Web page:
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Former U.S. Golf Association employee accused of stealing, reselling U.S. Open tickets in million dollar scheme

2 years 9 months 1 day ago Saturday, August 21 2021 Aug 21, 2021 August 21, 2021 2:46 PM August 21, 2021 in News
Source: Department of Justice
2019 U.S. Open

PHILADELPHIA, Pennsylvania - A former U.S. Golf Association employee has been charged with embezzling over $3 million in U.S. Open tickets over a time span of seven years.

According to the Department of Justice, 39-year-old Robert Fryer was charged with one count of conspiracy to commit mail and wire fraud, four counts of mail fraud, and ten counts of wire fraud as a result of a scheme to steal and then sell United States Open Championship tickets, which is one of four major championships for golf.

Authorities say Fryer's theft began just prior to the 2013 U.S. Open in Ardmore, Pennsylvania, and continued through the 2019 U.S. Open in Pebble Beach, California.

According to the Department of Justice, Fryer used his position in the USGA Admissions Office to illegally pocket more than 23,000 U.S. Open admission tickets.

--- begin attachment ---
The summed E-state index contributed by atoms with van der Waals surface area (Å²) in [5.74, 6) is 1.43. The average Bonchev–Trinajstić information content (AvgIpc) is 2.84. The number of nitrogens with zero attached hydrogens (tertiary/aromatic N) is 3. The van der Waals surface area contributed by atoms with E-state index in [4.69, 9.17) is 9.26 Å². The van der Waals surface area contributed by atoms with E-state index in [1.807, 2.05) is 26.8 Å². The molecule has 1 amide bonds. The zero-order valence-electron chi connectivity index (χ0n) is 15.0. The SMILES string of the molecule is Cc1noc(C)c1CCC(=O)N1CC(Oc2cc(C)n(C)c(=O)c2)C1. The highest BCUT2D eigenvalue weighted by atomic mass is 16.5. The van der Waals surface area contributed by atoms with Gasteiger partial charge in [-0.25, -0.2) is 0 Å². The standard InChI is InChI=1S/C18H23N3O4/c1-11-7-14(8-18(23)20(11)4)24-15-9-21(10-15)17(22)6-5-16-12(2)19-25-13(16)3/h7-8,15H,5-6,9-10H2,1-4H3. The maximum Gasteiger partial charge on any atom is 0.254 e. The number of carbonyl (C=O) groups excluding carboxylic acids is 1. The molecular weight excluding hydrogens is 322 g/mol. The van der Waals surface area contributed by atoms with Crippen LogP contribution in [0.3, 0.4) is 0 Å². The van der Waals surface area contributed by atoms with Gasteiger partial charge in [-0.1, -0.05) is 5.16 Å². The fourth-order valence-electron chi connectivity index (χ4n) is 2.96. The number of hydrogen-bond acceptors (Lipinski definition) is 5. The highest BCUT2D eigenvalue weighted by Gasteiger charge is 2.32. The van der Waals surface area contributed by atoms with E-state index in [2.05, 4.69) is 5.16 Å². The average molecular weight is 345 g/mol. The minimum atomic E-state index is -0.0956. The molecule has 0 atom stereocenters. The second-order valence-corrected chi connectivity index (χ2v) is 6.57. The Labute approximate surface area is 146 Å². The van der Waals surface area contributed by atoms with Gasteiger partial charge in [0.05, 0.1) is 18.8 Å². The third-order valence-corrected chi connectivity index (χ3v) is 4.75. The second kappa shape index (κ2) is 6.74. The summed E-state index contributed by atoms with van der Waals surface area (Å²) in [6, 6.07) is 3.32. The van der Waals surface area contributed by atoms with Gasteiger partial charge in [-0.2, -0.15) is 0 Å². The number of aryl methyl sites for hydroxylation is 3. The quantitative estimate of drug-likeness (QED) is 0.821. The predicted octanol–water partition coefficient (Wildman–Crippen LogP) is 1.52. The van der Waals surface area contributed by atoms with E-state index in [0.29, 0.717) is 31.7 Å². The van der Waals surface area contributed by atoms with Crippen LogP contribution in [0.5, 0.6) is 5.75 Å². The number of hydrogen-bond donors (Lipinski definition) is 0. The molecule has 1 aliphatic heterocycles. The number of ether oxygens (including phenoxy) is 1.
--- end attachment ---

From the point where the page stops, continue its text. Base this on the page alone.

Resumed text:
The face value of the stolen tickets was reportedly more than $3 million.

Officials say Fryer then sold those stolen tickets to third-party ticket brokers. These transactions allegedly earned Fryer more than $1 million illegally. Authorities say most of this money was paid to Fryer in the form of cash and PayPal transfers.

After this, the individuals who purchased the tickets from Fryer allegedly resold them to customers.

According to the Department of Justice, "the USGA had a strict 20-ticket cap on the number of tickets that it would sell to any one person, but these ticket brokers were able to acquire thousands of tickets to each U.S. Open by buying stolen tickets from Fryer."

Fryer now faces a maximum sentence of 300 years in prison, three years of supervised release, a $3,750,000 fine, as well as a $1,500 special assessment, according to the Department of Justice.

The Department says that in addition to this, Fryer will have to pay restitution to the USGA and give up the money he accumulated by fraudulent means.

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